Study shows GP tax will spike hospital waiting times
WAITING times and queue lengths at hospital emergency departments around Australia could spike, adding as much as three hours to average delays, as a result of the proposed GP co-payment.
The Abbott government's $7 per-visit co-payment, modelling on the effects of which have not been released, have been analysed in a multi-university study.
Driven by 13 academics from a raft of research institutions including Flinders University and Monash University, the modelling shows waiting times will go up.
The study found that the introduction of the co-payment at GP surgeries around the country would see more people heading to emergency departments for treatment.
While the specific effects of the co-payment remain unknown, the study suggests average waiting times at hospital EDs will jump from between six minutes and three hours.
"Based on an average ED visit of 5.6 hours, one extra patient per hour would make the visit marginally longer - an average of 5.7 hours, which includes waiting times and treatment, or admission to a bed. An additional four patients per hour, however, would lengthen the queue and result an average visit of 8.5 hours," co-authors wrote on The Conversation website on Friday.
It also further reinforces evidence given by several public health groups to a Senate inquiry on out-of-pocket health costs, which said such rises in waiting times, and extra pressure on hospitals, could result from the new tax.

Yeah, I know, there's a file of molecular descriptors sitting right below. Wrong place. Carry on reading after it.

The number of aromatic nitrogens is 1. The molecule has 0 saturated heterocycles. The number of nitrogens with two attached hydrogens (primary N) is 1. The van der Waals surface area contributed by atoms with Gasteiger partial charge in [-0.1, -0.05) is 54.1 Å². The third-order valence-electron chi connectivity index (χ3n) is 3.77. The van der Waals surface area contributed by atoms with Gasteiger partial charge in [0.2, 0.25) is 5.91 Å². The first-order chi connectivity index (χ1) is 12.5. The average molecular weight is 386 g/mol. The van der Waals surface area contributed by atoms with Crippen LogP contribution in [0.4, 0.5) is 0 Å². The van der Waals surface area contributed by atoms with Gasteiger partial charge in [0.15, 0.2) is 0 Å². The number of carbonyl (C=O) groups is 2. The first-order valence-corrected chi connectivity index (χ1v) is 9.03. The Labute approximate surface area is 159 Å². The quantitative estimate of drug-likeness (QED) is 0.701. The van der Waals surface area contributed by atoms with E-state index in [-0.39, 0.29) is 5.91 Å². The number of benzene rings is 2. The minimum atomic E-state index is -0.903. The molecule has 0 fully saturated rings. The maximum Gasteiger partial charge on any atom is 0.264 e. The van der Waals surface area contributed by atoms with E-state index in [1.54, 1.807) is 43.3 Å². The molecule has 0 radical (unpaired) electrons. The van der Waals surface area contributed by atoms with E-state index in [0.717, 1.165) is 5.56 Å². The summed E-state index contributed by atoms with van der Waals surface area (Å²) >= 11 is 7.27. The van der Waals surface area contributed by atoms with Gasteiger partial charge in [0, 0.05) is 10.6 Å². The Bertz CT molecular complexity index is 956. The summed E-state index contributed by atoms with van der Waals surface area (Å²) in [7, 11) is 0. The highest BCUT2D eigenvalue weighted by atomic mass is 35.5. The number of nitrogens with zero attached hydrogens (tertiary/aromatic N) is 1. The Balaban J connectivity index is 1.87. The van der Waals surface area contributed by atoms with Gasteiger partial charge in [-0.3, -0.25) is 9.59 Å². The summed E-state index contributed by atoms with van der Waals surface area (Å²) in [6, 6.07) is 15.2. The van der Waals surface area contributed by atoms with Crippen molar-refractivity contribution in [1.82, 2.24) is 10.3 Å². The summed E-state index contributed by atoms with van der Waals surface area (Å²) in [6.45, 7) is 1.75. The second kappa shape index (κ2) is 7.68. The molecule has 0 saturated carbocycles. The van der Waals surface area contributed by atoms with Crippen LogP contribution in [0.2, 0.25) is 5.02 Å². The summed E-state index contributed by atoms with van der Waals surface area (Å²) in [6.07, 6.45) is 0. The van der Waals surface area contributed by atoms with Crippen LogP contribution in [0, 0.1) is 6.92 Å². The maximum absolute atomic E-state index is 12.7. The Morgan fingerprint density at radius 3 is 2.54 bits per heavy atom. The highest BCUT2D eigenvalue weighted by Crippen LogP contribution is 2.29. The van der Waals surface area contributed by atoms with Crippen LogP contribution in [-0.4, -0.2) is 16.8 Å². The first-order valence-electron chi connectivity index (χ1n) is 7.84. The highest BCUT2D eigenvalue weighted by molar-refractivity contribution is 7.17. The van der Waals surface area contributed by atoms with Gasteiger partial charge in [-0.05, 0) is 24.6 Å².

The study also comes after a recent report from the now-defunct COAG Reform Council found national emergency access targets of 90% of patients being seen in four hours already were not being met.
That report found from October to December 2013, only 66% of patients at major metropolitan hospitals were seen in the four hours, with similar results in regional hospitals.
The co-authors of this latest modelling wrote the data showed that with an extra patient each hour presenting at EDs, average time spent on a bed rose for each patient from 7.6 to 7.7 hours.
But with an extra four patients an hour, that waiting time ballooned to an average of 10.7 hours, putting back all those in the queue.